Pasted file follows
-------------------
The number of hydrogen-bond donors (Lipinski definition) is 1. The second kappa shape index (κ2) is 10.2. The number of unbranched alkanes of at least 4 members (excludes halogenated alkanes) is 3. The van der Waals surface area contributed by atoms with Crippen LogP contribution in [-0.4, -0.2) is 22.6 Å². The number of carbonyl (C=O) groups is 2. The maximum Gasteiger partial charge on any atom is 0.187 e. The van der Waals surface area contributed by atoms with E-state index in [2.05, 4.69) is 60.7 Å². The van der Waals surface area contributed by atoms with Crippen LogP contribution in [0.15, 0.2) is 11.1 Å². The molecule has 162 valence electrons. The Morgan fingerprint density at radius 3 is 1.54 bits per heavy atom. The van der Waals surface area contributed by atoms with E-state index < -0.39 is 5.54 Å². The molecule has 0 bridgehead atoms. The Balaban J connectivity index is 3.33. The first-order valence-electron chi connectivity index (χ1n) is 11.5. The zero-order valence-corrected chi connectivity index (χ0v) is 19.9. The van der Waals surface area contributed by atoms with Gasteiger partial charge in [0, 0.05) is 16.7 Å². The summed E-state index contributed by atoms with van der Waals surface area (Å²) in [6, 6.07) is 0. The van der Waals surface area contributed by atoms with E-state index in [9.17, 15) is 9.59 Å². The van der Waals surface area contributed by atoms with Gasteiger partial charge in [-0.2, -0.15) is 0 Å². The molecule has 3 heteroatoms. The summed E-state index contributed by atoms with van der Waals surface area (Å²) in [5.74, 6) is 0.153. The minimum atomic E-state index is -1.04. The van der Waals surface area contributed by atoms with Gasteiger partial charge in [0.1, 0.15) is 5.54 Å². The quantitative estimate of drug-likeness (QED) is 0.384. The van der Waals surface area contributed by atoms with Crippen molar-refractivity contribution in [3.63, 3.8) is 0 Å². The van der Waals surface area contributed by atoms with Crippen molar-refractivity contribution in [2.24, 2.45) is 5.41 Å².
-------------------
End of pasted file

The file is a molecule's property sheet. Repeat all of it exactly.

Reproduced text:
The number of hydrogen-bond donors (Lipinski definition) is 1. The second kappa shape index (κ2) is 10.2. The number of unbranched alkanes of at least 4 members (excludes halogenated alkanes) is 3. The van der Waals surface area contributed by atoms with Crippen LogP contribution in [-0.4, -0.2) is 22.6 Å². The number of carbonyl (C=O) groups is 2. The maximum Gasteiger partial charge on any atom is 0.187 e. The van der Waals surface area contributed by atoms with E-state index in [2.05, 4.69) is 60.7 Å². The van der Waals surface area contributed by atoms with Crippen LogP contribution in [0.15, 0.2) is 11.1 Å². The molecule has 162 valence electrons. The Morgan fingerprint density at radius 3 is 1.54 bits per heavy atom. The van der Waals surface area contributed by atoms with E-state index < -0.39 is 5.54 Å². The molecule has 0 bridgehead atoms. The Balaban J connectivity index is 3.33. The first-order valence-electron chi connectivity index (χ1n) is 11.5. The zero-order valence-corrected chi connectivity index (χ0v) is 19.9. The van der Waals surface area contributed by atoms with Gasteiger partial charge in [0, 0.05) is 16.7 Å². The summed E-state index contributed by atoms with van der Waals surface area (Å²) in [6, 6.07) is 0. The van der Waals surface area contributed by atoms with E-state index in [9.17, 15) is 9.59 Å². The van der Waals surface area contributed by atoms with Gasteiger partial charge in [-0.2, -0.15) is 0 Å². The molecule has 3 heteroatoms. The summed E-state index contributed by atoms with van der Waals surface area (Å²) in [5.74, 6) is 0.153. The minimum atomic E-state index is -1.04. The van der Waals surface area contributed by atoms with Gasteiger partial charge in [0.1, 0.15) is 5.54 Å². The quantitative estimate of drug-likeness (QED) is 0.384. The van der Waals surface area contributed by atoms with Crippen molar-refractivity contribution in [3.63, 3.8) is 0 Å². The van der Waals surface area contributed by atoms with Crippen molar-refractivity contribution in [2.24, 2.45) is 5.41 Å².